Ali: This is really interesting to think about from the standpoint of a small company. I’ve had similar conversations around what larger companies, multinational companies, or fully-distributed companies should do when it comes to addressing some of these challenges. I’m curious if you have a perspective to share on whose responsibility should it be?
Some of the conversations that I’ve had is, if you’re a company that wants to hire worldwide, then it should be the company’s responsibility to ensure that you offer an employee benefit to help support paying for the internet or getting the Internet set up in people’s homes. Which is a little bit different than just one company creating one office.
What happens when multiple companies come together and are able to offer this type of accessibility? Do you have any thoughts of what that would look like, or if that is a responsibility that companies should be thinking about?
Ayodeji: I think it’s a responsibility of the company to think about because if you are really a fully-distributed remote company—people working from different parts of the world—number one, you’ve taken off your one major cost which is office space. With an office space comes all the other additional costs. You have to pay for power. You have to pay for the internet. You have to pay for the telephone. You have to pay for cleaners to come in and clean and maintain the place. You have to pay for facility management and so many other things I can’t even begin to think of right now.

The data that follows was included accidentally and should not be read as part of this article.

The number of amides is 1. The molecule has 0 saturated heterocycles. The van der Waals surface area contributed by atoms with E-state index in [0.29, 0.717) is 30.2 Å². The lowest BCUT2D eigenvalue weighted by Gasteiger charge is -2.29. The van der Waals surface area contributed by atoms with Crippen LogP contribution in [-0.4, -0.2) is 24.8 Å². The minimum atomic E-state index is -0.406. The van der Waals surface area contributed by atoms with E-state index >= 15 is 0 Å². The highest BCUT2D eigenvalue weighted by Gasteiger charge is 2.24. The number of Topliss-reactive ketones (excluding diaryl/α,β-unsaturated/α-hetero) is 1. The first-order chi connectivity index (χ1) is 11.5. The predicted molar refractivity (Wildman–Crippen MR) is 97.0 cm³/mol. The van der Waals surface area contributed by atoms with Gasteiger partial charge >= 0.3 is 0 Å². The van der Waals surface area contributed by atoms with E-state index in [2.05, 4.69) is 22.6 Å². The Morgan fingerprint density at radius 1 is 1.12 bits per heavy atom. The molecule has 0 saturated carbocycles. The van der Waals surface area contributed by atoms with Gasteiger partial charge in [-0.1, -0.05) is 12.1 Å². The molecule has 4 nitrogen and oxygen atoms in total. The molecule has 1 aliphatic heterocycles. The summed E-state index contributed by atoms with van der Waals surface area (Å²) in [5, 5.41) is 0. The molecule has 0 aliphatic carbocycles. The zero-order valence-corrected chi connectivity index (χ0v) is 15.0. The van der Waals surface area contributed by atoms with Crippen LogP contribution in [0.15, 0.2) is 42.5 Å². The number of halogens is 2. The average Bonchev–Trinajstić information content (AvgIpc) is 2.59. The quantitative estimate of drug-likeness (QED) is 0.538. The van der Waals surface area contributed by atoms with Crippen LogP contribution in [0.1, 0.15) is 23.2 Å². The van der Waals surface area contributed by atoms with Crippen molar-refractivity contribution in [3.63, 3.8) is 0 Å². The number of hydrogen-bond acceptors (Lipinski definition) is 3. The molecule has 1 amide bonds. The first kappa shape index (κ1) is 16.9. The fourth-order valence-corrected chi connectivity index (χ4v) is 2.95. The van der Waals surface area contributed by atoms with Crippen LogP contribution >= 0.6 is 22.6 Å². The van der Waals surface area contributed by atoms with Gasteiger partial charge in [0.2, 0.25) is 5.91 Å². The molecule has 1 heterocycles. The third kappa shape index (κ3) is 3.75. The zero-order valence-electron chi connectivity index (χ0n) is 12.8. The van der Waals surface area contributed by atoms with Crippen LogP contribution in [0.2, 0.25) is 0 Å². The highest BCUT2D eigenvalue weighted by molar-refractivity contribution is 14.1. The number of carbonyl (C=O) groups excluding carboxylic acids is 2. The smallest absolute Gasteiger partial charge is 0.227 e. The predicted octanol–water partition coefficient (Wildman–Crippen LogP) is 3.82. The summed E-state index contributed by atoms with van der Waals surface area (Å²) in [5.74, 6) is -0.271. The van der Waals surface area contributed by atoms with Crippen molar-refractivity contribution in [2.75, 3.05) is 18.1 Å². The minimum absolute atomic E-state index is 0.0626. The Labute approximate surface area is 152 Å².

Those costs, why don’t you take it—you’re probably not going to be spending as much when you send some stipend to your staff and you say to them, look, this might not be up to what you’re spending but let’s meet halfway. We’re giving you 50% of your internet cost every month or something like that. I’m sure there can always be a way around it.
Some companies would prefer the subscription-based system whereby, okay, let’s have the internet subscriber you want to use, the ISP you want to use, and then we will make payments directly. Sometimes, you don’t even have to give the money to the staff. You can pay for subscriptions directly.
There are several ways to work around this depending on the company, the resources available, where your staff is located in different parts of the world, and things like that. At the end of the day, it’s a win-win really when companies can set up and offer some kind of stipend to staff to support them working from home.
What Businesses Should Know about Remote Workers (Especially when Recruiting!)